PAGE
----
A Quick Introduction on How to Pick the Best Mirrorless Camera For You

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With so many options out there and camera manufacturers introducing new models all the time, it can be tough for someone to figure out what mirrorless camera they should get. It all begins not by saying to your sales guy, “What’s the best camera?” The truth is that they’re all damned good. In fact, the technology has come so far that it’s almost impossible for you to take a terrible image by conventional standards.

Instead, what you should be asking is what you need. That can open up a floodgate of even more questions. But just like buying a car, computer or even a fridge, you should take a look at what your options are.

Here’s how to pick the best mirrorless camera for you.

The Questions to Ask

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To start with, you’ll need to figure out what questions to ask not only the sales person but also to ask yourself before picking a camera. Here are a couple:

– What am I going to use it for? Photographing my kids? Landscapes? Vacations? Parties? High School football games?

– How much money do I want to spend?

– How much effort am I going to put into learning the camera’s features?

– Is this camera just for me, or other people too?

– What features does the camera have that I’m actually going to use?

– How do I plan on using it?

– How big of a camera do I want?

These are only some of the questions you should be asking yourself and a good salesman will ask these and more to help you get the right one for you. Because I used to work there and I know how the training and sales force works, my highest recommendations go to B&H Photo Video Pro Audio for something like this.

The Options and Systems

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Fortunately, the world’s economy has made camera manufacturers realize that many different cameras need to be made in different sizes, shapes, and prices. The ones that you overall want to focus on are:

– The Olympus and Panasonic Micro Four Thirds system

– The Sony Alpha E Mount system

– The Fujifilm X Series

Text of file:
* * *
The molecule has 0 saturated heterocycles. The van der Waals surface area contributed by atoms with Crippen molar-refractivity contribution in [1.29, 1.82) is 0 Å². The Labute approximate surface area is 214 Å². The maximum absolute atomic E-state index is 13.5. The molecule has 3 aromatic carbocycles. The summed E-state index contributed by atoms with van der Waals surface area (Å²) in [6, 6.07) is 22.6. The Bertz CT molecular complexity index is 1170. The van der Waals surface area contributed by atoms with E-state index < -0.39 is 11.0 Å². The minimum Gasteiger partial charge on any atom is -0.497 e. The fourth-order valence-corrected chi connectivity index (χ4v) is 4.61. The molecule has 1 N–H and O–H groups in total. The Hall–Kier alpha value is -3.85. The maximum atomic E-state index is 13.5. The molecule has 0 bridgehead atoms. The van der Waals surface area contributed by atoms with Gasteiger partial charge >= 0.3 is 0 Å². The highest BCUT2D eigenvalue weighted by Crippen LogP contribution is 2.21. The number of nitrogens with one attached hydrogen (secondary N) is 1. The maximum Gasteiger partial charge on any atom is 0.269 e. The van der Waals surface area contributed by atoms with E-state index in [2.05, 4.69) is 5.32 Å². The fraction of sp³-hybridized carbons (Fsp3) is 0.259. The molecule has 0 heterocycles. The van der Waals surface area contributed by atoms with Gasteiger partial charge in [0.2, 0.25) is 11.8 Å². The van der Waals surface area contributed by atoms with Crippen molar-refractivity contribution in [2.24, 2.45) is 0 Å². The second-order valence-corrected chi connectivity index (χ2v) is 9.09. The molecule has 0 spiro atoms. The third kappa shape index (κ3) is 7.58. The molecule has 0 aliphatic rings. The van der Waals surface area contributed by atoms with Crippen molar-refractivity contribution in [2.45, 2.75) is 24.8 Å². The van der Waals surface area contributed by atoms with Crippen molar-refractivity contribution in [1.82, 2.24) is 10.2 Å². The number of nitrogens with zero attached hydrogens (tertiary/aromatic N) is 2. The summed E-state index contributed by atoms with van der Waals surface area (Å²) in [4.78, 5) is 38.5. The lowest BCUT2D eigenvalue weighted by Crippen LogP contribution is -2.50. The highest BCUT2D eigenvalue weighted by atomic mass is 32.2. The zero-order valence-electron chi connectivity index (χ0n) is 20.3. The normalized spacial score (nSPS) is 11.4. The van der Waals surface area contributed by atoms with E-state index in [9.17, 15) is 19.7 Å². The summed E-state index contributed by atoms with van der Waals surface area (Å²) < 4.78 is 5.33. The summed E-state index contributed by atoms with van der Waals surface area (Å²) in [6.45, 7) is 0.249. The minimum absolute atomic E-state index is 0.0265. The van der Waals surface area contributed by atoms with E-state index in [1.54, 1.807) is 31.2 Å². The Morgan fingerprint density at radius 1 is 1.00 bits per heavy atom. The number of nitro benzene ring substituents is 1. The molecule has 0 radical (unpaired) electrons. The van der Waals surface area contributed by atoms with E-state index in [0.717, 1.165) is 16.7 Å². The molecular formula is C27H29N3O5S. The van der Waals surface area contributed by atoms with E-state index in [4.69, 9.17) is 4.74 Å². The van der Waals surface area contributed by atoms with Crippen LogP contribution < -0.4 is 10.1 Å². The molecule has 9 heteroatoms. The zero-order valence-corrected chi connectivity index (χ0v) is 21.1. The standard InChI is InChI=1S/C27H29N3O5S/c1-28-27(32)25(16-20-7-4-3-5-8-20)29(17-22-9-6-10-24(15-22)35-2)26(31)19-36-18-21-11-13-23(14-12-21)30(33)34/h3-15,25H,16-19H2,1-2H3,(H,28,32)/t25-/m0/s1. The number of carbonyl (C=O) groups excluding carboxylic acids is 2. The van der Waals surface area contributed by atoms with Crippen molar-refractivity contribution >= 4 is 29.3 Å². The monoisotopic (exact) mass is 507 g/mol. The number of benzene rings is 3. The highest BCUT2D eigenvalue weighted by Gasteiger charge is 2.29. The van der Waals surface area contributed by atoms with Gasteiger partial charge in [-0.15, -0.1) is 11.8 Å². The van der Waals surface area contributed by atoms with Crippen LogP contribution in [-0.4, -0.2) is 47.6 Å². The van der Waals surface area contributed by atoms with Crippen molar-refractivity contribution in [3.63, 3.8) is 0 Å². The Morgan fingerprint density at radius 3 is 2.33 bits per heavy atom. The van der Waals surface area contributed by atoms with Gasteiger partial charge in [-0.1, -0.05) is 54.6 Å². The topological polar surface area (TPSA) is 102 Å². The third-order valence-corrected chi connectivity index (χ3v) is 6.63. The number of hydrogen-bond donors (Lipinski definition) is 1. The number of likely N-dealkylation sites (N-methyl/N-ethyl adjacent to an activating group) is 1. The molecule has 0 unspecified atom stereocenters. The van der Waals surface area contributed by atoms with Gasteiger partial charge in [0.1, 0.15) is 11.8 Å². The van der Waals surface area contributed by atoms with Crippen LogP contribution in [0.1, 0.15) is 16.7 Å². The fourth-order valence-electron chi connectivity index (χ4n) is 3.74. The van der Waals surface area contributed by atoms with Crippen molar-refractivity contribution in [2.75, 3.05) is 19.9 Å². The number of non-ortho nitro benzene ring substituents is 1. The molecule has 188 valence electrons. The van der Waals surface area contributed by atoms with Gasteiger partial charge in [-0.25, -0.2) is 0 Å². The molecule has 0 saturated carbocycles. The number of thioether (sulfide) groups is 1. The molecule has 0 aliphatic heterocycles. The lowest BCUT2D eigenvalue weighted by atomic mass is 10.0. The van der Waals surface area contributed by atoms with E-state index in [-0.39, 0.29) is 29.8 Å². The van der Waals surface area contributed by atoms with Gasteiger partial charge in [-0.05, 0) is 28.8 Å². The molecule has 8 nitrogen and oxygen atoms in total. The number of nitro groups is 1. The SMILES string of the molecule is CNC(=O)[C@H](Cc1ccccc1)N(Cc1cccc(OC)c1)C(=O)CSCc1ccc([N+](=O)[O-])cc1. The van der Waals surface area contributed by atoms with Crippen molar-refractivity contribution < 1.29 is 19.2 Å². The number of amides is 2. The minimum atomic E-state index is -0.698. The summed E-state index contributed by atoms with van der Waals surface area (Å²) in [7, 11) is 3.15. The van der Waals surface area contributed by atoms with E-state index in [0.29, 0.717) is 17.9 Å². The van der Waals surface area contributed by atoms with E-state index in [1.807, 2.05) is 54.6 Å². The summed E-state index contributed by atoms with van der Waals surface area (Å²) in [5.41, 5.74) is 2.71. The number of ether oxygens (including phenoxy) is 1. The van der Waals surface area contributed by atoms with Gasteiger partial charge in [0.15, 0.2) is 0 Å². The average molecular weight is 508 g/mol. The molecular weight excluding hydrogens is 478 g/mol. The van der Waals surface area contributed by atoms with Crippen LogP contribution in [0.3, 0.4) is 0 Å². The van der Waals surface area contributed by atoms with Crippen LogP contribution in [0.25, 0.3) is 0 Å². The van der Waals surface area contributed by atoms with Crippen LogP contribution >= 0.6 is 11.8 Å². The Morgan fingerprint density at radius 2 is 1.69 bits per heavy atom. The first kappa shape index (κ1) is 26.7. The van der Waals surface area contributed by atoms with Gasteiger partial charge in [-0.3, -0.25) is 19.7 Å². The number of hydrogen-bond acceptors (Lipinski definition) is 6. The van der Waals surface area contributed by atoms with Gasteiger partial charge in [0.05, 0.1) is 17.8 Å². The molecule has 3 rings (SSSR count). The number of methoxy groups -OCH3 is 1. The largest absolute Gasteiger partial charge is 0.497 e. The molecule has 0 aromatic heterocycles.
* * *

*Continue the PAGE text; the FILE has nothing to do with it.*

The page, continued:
– The Nikon 1 system

– The Samsung NX system

Each one has their own strengths and weaknesses, and for the most part many folks won’t be able to tell the difference in image quality from one to the other unless you’re trained to do tests of some sort. But each system has their own line of cameras, lenses, flashes, and accessories that you’ll want to use.

The Ergonomics

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Manufacturers tend to prioritize certain ergonomic features and looks over others. For example, Olympus and Fujifilm both have a major thing for the retro look of cameras. On the other hand, Sony and Panasonic tend to stay more contemporary while Nikon and Samsun mostly go for the point and shoot style of camera bodies–at least this is the notion for the most popular cameras.

Still though, it’s important to take a look at a camera and figure out whether or not it will feel great in your hands or not.

The Focusing

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Not every camera manufacturer has super fast autofocusing abilities. However, those that do are Olympus, Panasonic, Sony, Samsung and Nikon. Fujifilm tends to lag behind in the focusing arena; but that doesn’t mean that if you apply good focusing procedures that you won’t be able to nail the shot. On the other hand, if you’re trying to get a photo of your kid running around the yard or your dog jumping into the air trying to eat bubbles then you’re going to want something much faster. Again, it really depends on whether your subject is stagnant or moving about wildly.

Beyond that, each camera has its own unique autofocusing algorithms that makes it useful in different situations.

The Image Quality

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When it comes down to pure image quality, this is what we really care about.

Again, we’re going to hit home on a big point here: no one is making a bad camera…at all. The image quality from every camera is great and folks that bicker over quality are more or less talking about very small differences.

If you plan on getting heavily into post-production, then Sony and Fujifilm are where you’re going to want to stick to. But if you just want great out of camera JPEGs, then Olympus and Fujifilm can arguably be called the kings.

The Extra Features

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Lastly, there are lots of cool things that cameras can do. Some can shoot high speed video, some can do timelapses, others can help you out when you want to shoot a long exposure, while even more have features that make the images look just like film.

One of the biggest trends as of late is the addition of WiFi into cameras.

Chris Gampat

Chris Gampat is the Editor in Chief, Founder, and Publisher of the Phoblographer. He also likes pizza.